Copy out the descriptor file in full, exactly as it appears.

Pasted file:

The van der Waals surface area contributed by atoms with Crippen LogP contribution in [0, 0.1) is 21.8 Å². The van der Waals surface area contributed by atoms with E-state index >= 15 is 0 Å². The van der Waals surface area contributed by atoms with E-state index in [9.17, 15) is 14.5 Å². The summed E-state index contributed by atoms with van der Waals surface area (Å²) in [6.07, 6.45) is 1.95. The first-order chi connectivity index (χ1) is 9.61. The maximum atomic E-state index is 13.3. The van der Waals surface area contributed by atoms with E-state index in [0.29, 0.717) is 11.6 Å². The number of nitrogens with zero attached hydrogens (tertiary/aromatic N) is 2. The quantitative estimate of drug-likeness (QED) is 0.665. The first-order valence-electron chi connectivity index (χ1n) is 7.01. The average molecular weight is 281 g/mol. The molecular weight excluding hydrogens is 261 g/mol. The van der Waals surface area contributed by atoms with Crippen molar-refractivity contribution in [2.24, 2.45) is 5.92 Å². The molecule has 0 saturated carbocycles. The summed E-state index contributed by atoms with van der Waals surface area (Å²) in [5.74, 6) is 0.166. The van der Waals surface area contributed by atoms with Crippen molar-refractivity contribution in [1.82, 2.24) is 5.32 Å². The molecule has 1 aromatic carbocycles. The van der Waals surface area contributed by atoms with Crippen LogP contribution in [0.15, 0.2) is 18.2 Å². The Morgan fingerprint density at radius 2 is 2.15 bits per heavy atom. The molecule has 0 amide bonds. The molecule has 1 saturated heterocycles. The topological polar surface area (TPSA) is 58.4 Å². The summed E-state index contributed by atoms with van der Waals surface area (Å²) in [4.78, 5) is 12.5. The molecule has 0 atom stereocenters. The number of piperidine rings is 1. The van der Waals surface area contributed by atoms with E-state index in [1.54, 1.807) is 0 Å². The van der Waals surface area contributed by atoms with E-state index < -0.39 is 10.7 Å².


The van der Waals surface area contributed by atoms with Crippen LogP contribution in [0, 0.1) is 21.8 Å². The van der Waals surface area contributed by atoms with E-state index >= 15 is 0 Å². The van der Waals surface area contributed by atoms with E-state index in [9.17, 15) is 14.5 Å². The summed E-state index contributed by atoms with van der Waals surface area (Å²) in [6.07, 6.45) is 1.95. The first-order chi connectivity index (χ1) is 9.61. The maximum atomic E-state index is 13.3. The van der Waals surface area contributed by atoms with E-state index in [0.29, 0.717) is 11.6 Å². The number of nitrogens with zero attached hydrogens (tertiary/aromatic N) is 2. The quantitative estimate of drug-likeness (QED) is 0.665. The first-order valence-electron chi connectivity index (χ1n) is 7.01. The average molecular weight is 281 g/mol. The molecular weight excluding hydrogens is 261 g/mol. The van der Waals surface area contributed by atoms with Crippen molar-refractivity contribution in [2.24, 2.45) is 5.92 Å². The molecule has 0 saturated carbocycles. The summed E-state index contributed by atoms with van der Waals surface area (Å²) in [5.74, 6) is 0.166. The van der Waals surface area contributed by atoms with Crippen molar-refractivity contribution in [1.82, 2.24) is 5.32 Å². The molecule has 1 aromatic carbocycles. The van der Waals surface area contributed by atoms with Crippen LogP contribution in [0.15, 0.2) is 18.2 Å². The Morgan fingerprint density at radius 2 is 2.15 bits per heavy atom. The molecule has 0 amide bonds. The molecule has 1 saturated heterocycles. The topological polar surface area (TPSA) is 58.4 Å². The summed E-state index contributed by atoms with van der Waals surface area (Å²) in [4.78, 5) is 12.5. The molecule has 0 atom stereocenters. The number of piperidine rings is 1. The van der Waals surface area contributed by atoms with E-state index in [1.54, 1.807) is 0 Å². The van der Waals surface area contributed by atoms with E-state index < -0.39 is 10.7 Å².